Figure 1. The amount of time participants in each sample took to
respond to the four target types is depicted. All three samples
showed significant bias, shooting armed black targets more
quickly than armed whites and choosing not to shoot unarmed
whites more quickly than unarmed blacks

Figure 2. The criterion to shoot white and black targets is depicted. Community
members showed significant bias: a lower, more lenient criterion
for black targets than for white targets. Police did not show significant bias:
they used statistically equivalent criteria for both whites and blacks.


Police shooting witness: 'His hands were up like this'

Police shooting witness: 'His hands were up like this'

DALLAS — There are questions about another Dallas police shooting where an officer shot a teenager.

Scottie Smith talked to WFAA and The Dallas Morning News about what he saw as the officer approached a car that was being investigated in a carjacking case Monday afternoon.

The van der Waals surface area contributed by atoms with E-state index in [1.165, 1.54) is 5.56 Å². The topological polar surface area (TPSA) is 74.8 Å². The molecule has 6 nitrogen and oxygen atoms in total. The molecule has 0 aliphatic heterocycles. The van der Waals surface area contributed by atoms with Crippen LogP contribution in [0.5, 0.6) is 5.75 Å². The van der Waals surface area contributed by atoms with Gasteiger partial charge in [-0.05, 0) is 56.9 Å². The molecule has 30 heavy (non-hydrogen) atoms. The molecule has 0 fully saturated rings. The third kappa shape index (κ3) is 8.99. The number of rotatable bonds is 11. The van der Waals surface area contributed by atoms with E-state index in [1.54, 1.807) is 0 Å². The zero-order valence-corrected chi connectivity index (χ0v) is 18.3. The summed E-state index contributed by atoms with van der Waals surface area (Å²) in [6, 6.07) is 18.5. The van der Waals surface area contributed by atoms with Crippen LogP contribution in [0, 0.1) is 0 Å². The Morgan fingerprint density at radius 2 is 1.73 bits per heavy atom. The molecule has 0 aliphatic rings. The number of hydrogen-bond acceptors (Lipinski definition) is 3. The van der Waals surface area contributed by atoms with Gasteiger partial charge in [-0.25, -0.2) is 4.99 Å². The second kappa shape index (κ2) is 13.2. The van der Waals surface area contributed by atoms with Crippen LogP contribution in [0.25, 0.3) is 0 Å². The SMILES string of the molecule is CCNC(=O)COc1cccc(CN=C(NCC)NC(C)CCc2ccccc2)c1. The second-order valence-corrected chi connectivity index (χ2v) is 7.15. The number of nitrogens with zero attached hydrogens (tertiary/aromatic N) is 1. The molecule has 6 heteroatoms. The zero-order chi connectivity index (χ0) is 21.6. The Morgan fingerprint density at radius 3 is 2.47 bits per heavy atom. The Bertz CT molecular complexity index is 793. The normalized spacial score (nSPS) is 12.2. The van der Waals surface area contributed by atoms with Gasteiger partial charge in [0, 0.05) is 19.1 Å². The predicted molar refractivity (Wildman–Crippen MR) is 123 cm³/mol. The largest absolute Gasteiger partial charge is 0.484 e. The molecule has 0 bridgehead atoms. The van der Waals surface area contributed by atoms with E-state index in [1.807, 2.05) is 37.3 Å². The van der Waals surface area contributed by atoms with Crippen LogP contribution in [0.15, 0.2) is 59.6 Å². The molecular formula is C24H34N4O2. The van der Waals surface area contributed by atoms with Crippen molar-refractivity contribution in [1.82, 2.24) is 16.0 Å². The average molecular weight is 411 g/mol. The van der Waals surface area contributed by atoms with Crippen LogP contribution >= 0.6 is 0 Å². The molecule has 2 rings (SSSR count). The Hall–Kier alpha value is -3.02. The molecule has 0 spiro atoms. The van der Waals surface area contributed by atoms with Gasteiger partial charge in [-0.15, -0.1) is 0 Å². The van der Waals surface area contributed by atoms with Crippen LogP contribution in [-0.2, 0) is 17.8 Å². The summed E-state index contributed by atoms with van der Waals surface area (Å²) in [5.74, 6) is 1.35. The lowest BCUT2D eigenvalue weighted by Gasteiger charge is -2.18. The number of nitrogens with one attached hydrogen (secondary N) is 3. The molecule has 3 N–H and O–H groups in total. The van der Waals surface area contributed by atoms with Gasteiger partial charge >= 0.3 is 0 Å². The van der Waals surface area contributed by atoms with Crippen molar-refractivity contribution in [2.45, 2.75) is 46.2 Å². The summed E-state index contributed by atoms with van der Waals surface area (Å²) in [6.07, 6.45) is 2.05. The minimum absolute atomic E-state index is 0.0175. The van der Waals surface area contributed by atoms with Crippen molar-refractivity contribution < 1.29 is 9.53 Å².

"His hands were up like this," said Scottie Smith, adding that he watched in disbelief as the officer shot the teenager in the passenger seat.

"There is no reason to justify that young man getting shot, especially surrendering like he was," Smith said.


Ohio woman accidentally shot in head, killed during Chillicothe drug raid

Ohio woman accidentally shot in head, killed during Chillicothe drug raid

CHILLICOTHE, Ohio - Authorities say a woman was killed in an accidental shooting by a law-enforcement officer during a drug raid in rural central Ohio.

A prosecutor in Ross County, south of Columbus, said 35-year-old Krystal Barrows, was accidentally shot in the head Wednesday night after officers entered a home to conduct the raid.

Prosecutor Matt Schmidt tells the Chillicothe Gazette that it wasn't clear whether the gunfire was the result of a weapon malfunction or user error. The county sheriff's office wouldn't answer questions about the shooting.

A sheriff's office news release said six people were charged during the raid and "large amounts" of heroin were found, along with cash and guns.


Police Shooting of Unarmed Man Unjustified: Lawyer

The man's father witnessed his son getting shot on live television after a pursuit, the man's lawyer says